Sunset Smiley Creek ID

Sunday July 29th, we drove north on Hwy 75 back up to Redfish Lake just south of Stanley. It was a beautiful day with a high just below 80. And while folks were leaving by the droves (it was Sunday after all) the parking lots around Redfish Lake were pretty much full. We found a spot in a 2 hour parking lot by the Visitor Center. We went in and got a very nice map of the Sawtooth National Recreation Area ($3) and I took a photo of the lake from their back deck.

Redfish Lake from Visitors Center

There were Rosy Pussytoes (Antennaria spp.) in bloom.

Rosy Pussytoes (Antennaria spp.)

We found our way down to the beach and got a lovely view of the Sawtooths and the lake.

Sawtooth Mts Redfish Lake

The little beach we found turned out to be the dog beach and this fellow was taking his dogs out on his SUP. The little black and white guy wasn’t too sure about it all and kept running back and forth through the guy’s legs. It was his first ride. The little white one just sat down and enjoyed the ride.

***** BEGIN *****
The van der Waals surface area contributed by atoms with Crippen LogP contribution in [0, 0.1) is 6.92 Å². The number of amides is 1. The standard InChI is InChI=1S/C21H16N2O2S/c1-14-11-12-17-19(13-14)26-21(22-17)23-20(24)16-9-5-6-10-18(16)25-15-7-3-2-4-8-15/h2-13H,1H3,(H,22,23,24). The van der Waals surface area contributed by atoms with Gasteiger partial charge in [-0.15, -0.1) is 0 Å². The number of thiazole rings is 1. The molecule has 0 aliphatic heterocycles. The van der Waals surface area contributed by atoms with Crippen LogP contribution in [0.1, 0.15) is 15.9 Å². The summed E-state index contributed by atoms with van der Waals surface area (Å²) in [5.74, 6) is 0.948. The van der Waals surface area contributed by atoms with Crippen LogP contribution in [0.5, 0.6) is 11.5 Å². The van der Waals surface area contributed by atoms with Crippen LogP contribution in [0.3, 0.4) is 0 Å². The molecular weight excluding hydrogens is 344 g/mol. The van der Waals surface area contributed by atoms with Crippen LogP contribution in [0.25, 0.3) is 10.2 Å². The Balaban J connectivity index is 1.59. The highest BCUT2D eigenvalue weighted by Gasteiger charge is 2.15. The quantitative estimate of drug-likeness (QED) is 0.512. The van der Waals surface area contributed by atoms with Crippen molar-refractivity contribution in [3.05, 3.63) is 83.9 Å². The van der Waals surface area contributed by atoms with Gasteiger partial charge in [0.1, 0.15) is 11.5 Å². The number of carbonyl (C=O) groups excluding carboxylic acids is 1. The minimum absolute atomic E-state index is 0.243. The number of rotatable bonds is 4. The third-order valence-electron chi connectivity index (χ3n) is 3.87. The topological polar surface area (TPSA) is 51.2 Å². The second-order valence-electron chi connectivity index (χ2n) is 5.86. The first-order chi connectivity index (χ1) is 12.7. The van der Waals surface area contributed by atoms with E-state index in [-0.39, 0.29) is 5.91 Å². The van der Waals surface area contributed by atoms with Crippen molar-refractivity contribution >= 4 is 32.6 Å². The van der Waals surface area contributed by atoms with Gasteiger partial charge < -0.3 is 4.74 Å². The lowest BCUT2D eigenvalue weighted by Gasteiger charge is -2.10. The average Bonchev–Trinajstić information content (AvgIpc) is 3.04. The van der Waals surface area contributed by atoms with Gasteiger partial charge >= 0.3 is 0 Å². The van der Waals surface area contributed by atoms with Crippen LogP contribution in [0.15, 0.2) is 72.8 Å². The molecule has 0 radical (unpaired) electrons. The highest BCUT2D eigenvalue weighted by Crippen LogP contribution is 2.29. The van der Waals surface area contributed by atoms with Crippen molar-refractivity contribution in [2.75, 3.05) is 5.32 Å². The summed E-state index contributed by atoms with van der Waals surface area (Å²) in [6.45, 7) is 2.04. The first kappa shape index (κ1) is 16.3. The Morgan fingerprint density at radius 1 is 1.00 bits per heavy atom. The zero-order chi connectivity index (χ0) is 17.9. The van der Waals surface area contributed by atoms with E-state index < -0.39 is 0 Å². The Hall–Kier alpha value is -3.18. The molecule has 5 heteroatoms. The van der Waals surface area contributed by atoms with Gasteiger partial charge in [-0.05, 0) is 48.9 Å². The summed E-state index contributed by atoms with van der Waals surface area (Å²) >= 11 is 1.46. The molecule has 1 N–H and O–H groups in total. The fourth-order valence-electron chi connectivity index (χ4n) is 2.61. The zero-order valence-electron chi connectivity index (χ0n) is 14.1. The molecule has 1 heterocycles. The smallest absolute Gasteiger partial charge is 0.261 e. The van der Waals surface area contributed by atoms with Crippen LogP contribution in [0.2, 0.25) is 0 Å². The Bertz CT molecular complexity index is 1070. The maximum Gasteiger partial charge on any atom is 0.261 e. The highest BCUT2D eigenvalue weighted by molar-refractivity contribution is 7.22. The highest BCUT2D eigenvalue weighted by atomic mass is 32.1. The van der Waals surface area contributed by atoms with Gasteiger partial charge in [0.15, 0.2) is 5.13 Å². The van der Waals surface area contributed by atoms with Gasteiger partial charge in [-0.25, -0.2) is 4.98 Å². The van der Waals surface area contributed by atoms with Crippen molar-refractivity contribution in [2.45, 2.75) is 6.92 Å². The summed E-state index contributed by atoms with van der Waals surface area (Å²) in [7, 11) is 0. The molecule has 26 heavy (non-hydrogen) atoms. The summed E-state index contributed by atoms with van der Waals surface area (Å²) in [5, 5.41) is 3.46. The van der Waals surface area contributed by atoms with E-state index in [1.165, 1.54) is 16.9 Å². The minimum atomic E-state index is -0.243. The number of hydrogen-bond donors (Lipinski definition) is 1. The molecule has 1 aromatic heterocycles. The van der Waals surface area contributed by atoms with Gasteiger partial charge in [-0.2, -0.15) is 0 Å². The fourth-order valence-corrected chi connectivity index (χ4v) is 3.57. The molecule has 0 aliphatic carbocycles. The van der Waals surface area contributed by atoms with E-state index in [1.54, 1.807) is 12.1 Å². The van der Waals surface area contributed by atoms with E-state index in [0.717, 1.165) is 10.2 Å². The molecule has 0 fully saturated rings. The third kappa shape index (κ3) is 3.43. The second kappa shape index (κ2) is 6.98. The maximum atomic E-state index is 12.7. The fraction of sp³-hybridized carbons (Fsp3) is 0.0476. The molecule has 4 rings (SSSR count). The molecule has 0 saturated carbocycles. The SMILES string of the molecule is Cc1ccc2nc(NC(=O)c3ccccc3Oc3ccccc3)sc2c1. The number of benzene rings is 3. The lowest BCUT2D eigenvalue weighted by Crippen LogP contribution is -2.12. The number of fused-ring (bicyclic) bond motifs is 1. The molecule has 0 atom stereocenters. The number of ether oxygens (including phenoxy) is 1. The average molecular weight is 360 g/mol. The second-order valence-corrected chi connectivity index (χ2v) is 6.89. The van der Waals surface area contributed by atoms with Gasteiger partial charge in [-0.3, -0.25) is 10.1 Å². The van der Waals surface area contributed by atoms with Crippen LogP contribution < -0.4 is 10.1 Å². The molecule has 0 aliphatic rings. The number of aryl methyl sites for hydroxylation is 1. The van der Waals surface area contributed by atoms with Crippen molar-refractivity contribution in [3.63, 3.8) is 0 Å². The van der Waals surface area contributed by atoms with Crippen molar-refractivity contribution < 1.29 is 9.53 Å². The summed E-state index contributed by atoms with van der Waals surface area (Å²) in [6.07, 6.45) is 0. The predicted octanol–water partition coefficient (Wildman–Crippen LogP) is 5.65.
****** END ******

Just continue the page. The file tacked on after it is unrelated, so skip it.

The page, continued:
Man and 2 dogs on SUP

We followed an old paved road westward around the lake to the Redfish Lodge. This is the happening place on the lake (the only commercial endeavor) and they had a beachside grill with a long line of folks waiting to order. They have a nice white sand beach and it was full of people. There would have been more but there was nowhere for all the cars coming into the parking lot to park.

Redfish Lodge beach

They rent boats and SUPs of all sorts here and the lake had a lot of people out playing on it. Walter was feeling the altitude (6400 feet) so he sat in the shade and watched the people while I took a walk out along the road toward Point Campground and Day Use Area. Here’s the view from along the shore.

Refish Lake

I made my way through part of the campground (it’s a tenters only campground where they only allow vans and small camper shells but no trailers or RVs) and out onto a trail that followed the shore and around the point.

Point Campground view Redfish Lake